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June 2015

Dear Partners in Ministry,


The fire pit was prepared, the keyboard was plugged in, a procession with chairs took place and were arranged around the fire along the sidewalk that gently rose uphill along the side of St. Paul’s.  Under the hot sun the fire was struck and we began to sing.  Thus began the PLUM version of a celebration of the Ascension of our Lord and, while it might sound kind of strange, our choice of worship format was actually in keeping with the varied and often unusual ways in which Christians have celebrated this festival down through the ages.


Let me explain…..


Since the time of the Apostles, the Ascension has been celebrated as the last earthly act of our risen Lord.  It is the event (recorded in detail by Luke in Acts 1:1-12 and Luke 24:49-51) when Jesus, having risen from the dead and having appeared to his followers over a period of 40 days, ascends into heaven to take his rightful place at the right hand of God.  As he prepares to depart, Jesus reminds the apostles again that his going will prompt the coming of the Holy Spirit who will enable them to be his witnesses to the ends of the earth.  This event provides all of us believers with comfort and hope for the future of God’s kingdom because Christ is now and everywhere present, governing and protecting his church.  As the angels said to the apostles as they stood gazing up into the sky, “Why do you stand here looking up at an empty sky? This very Jesus who was taken up from among you to heaven will come as certainly and mysteriously as he left.” (Acts1:11)  The Ascension is a joyous time in the festival season of Easter that marks the exultation of our Lord.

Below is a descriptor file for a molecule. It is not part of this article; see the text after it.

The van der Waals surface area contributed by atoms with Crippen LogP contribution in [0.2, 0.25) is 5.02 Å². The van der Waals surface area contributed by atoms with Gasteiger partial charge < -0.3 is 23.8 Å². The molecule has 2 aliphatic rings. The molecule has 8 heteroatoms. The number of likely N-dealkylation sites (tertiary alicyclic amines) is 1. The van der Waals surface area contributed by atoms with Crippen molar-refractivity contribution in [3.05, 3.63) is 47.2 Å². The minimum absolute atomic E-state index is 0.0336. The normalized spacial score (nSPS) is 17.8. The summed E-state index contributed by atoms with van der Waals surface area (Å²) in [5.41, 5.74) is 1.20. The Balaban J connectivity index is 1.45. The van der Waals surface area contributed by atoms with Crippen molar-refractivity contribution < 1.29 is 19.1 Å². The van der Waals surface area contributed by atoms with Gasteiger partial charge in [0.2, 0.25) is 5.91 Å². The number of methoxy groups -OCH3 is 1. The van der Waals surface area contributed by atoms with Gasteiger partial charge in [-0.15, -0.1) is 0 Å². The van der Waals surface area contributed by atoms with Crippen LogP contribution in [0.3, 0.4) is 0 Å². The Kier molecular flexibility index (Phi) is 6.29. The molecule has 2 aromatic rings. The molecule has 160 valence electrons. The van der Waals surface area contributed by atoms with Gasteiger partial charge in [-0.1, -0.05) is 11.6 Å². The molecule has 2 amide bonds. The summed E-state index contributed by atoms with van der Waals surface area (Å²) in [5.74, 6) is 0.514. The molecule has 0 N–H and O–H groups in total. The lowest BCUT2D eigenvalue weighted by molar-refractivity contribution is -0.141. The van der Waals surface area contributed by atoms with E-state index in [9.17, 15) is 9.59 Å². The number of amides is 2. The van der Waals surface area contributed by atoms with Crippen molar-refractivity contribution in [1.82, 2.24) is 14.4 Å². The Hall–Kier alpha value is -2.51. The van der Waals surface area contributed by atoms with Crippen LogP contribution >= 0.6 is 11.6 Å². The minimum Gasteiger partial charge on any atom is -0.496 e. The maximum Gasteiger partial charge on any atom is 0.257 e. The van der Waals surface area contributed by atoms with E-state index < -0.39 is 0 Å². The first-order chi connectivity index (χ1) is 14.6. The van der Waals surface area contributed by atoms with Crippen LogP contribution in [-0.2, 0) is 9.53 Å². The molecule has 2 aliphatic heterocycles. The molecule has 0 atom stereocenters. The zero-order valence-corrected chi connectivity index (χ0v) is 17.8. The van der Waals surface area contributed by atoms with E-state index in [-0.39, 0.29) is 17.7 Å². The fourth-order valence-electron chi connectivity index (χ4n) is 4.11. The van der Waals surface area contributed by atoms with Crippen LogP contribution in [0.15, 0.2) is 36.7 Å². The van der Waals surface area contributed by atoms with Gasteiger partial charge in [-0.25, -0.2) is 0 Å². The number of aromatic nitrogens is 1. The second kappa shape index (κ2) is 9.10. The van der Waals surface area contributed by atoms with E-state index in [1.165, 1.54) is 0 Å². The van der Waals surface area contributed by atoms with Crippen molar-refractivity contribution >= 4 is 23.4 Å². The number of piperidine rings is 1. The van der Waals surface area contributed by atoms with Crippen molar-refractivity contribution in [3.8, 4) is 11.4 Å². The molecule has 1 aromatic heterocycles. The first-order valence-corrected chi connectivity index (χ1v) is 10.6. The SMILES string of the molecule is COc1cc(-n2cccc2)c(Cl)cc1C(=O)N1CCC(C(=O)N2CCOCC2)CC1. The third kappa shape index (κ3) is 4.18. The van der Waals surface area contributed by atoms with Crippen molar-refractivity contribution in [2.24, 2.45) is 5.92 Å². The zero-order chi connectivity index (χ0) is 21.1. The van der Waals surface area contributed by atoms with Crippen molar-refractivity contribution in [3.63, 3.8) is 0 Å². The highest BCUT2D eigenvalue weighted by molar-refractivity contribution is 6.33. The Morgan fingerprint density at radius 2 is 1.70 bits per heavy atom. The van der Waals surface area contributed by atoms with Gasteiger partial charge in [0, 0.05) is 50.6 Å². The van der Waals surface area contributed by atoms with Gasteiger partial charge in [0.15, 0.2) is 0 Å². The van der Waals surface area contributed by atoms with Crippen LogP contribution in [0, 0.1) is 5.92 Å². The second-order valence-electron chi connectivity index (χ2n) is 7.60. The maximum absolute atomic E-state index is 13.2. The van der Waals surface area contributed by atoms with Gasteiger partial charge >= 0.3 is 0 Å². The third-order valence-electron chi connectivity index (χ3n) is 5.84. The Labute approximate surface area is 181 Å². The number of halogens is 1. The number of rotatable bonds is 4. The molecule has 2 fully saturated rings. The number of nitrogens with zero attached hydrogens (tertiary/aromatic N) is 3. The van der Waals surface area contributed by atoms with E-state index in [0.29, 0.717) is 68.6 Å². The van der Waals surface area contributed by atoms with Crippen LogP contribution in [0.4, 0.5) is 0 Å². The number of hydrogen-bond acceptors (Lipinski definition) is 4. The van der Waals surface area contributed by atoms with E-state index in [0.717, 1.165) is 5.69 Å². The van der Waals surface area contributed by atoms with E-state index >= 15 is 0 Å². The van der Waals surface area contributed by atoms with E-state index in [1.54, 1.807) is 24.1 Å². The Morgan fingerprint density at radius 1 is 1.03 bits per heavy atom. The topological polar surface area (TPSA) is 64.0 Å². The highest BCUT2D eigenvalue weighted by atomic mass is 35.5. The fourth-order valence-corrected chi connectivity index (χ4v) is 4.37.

But Ascension celebrations have included quite a range of practices in the history of the Church.  One common way that  believers marked this festival was with a procession that went outside the city or town through fields and pastures, usually to a hilltop in imitation of Christ leading the Apostles’ out of Jerusalem toward Bethany (Luke 24:50)  There, the scripture lesson recounting the Ascension, was read.  A custom left over from this tradition is our present practice of extinguishing the Paschal (Easter) Candle following the reading of the Gospel.


In the middle ages, the procession gave way to Ascension plays.  Some of those pageants were quite elaborate and included hoisting a statue of the risen Christ aloft until it disappeared through an opening in the ceiling of the church.  Two boys dressed up in robes impersonated angels complete with wings on their shoulders and wreaths of flowers on their heads.  In some cases, once the statue of Jesus disappeared through the ceiling draped in white fabric to resemble clouds, a shower of rose petals, lilies and other flowers along with large wafers dropped from the opening - the flowers representing the gifts of the Holy Spirit and the wafers representing the presence of Christ as he comes to us in the Holy Communion.  The play would end with the angels delivering the final message of Ascension Day: The prediction of the triumphant return of the Lord on the clouds of Heaven.